David Freeze: Nothing goes flat on the run across NC
Editor’s note: Salisbury native David Freeze’s run across the state from Murphy to Manteo ended Sunday. The Post chronicled each day of his journey. Contact him at email@example.com.
One popular question at civic and church meetings about my bike rides is how many flats I had. It’s a good metaphor for this run itself, and I am glad to say that I didn’t have a single flat. In fact, I never had to pump up a tire. Just like the run, I got more than I expected out of the baby jogger.
Looking back, the start at the Tennessee line left me wondering what would happen. Amber and her fiance, Jamie Bishop, dropped me off on an adventure that only a small group had attempted before. Plenty of uncertainty and excitement intrigued me about experiencing our state on foot.
I remember running up that first hill and down the next and finally past the first mile. On Sunday, my mileage totaled 647. In between were bouts with all kinds of weather including a low of 16 and at least two days that topped out around 80. Rain, snow, sleet and strong winds made their presence known.
The waterfalls, the mountain vistas, dozens of little towns and finally the Atlantic Ocean. Plenty of interesting people like William Connell, the folks at the Short Stop, Sopha San from Glaze King Donuts, Jerry Womack, Tia Hooker and so many more.
It is, as I said often, really about the people, and once again I found them. The real people who don’t make the news but keep America going.
I will never forget the one day that 10 drivers stopped to see if I was OK on the way to Wilson. Natalie Newcomb stopped twice, something that has only happened on a few occasions over the years.
Plus, the law enforcement guys who made sure I was all right and several times were more concerned about the possible baby on board. There are countless stories to tell, and eventually I will get around to doing just that.
I learned that the pace of travel on my feet while pushing a baby jogger was incredibly slow but I still finished way faster than early expectations. Traveling on a bike now seems so fast and coasting down a hill seems effortless compared to contesting every single mile on foot whether uphill, downhill or flat.
Probably half the trip left me no place on the road, and travel was relegated to pushing the stroller in the grass. Of course, my nemesis rumble strips were common in certain counties.
So far, I have accounted for $8.76 in change found along the way. I probably lost some of it again, to be honest. Nearly all of this found money came in the last half of the trip. Mountain folks don’t leave much change along the way.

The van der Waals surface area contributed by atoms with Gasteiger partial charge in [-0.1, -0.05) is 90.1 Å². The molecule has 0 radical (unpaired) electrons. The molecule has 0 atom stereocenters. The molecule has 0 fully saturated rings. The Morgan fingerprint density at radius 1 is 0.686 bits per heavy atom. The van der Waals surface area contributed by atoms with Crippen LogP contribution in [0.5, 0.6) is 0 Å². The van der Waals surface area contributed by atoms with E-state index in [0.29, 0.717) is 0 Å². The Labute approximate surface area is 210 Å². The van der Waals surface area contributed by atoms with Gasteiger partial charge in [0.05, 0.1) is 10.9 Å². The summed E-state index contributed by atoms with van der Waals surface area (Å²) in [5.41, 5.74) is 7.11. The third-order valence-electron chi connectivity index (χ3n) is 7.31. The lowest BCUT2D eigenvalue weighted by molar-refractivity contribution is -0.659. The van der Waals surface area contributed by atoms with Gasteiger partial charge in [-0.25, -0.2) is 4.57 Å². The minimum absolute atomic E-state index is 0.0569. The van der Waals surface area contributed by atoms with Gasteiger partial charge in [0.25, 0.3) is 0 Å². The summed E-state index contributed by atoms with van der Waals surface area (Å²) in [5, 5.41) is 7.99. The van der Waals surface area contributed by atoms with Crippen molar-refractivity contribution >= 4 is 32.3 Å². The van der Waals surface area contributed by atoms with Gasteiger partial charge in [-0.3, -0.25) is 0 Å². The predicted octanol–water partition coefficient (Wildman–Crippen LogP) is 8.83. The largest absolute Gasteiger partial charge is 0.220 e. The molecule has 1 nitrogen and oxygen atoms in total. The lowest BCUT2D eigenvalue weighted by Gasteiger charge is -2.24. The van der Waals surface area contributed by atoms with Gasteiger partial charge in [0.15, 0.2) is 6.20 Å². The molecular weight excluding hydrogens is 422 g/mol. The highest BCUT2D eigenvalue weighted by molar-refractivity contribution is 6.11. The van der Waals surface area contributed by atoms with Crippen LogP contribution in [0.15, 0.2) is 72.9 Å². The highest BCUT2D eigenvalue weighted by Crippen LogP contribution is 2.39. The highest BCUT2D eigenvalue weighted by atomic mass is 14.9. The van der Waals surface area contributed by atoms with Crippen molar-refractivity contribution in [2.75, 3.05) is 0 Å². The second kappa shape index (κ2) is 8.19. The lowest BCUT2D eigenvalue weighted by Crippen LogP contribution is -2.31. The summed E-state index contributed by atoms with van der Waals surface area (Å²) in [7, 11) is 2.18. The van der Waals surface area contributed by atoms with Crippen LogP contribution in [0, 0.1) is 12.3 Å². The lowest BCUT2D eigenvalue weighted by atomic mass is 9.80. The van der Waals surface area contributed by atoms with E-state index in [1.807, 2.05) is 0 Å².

I was reminded by Ed Dupree’s daughter, Allison, that her dad used to brag about the change he found. I might be doing that too, and every bit will go to a church offering. Some of the coins look ancient enough to have been dropped by Civil War soldiers walking home.
Originally, I had not thought a single time about running/walking across the state. Most of you will remember that Ed Dupree mentioned it to me shortly after he received the news that his condition had worsened. Ed regretted not having done a run across the state although he did so many other similar challenges.
Once he mentioned the idea and encouraged me to do it, I couldn’t shake the thought. I began to read more and research how it could be done and who actually had done it before. I told Ed that I would do the run on the day before he died.
But I honestly believe that Ed was along the way watching out for me. I didn’t have any mishaps and only a few times did I have to tighten up to avoid a close vehicle. My legs found extra strength Sunday, something that I can only relate to Ed being close by and my daily prayers for strength. I believe that Ed is probably smiling quite a bit today.
There are so many people to thank. A big group of sponsors and contributors included Father and Son Produce, Men on Missions at China Grove First Baptist Church, Ralph Baker Shoes, Altra Running, Gear for Races, Vac and Dash, Accelerate Therapy and Performance, Gentle Dental, Dick and Jean Richards, Darryl Fisher and Dr. Jim Duncan.
I had to be transported twice to home and back for previous commitments, and Amber Freeze, Wayne Crowder, Tim Deal and William Deal did it just as I requested. Crystal Karriker provided the pro-style baby jogger with the bicycle wheels that made the time in the grass much better than any other solution.
Meghan Agresto arranged for plenty of people near Manteo and Jennette’s Pier to know about my journey. Honks and waves were common as I neared the coast. She also gathered some friends at the right time who met me at the pier and made sure that we had a celebratory meal Sunday night.
Meghan and I met in November at the Currituck Lighthouse that she manages.
Well, its done! Just 23 days of great challenges, scenery and extraordinary people. You may guess that I can’t wait to do something new. Early June will include participating in a long-distance running relay in Nevada and then some cycling in Nevada and Utah.
As I sign off on another great adventure, my biggest thanks goes to the Salisbury Post and the amazing readers in Rowan County and plenty of other places. Thanks for that support, the prayers, the ideas and tips, and just knowing that once again so many others were following along. From the bottom of my heart, thank you all.
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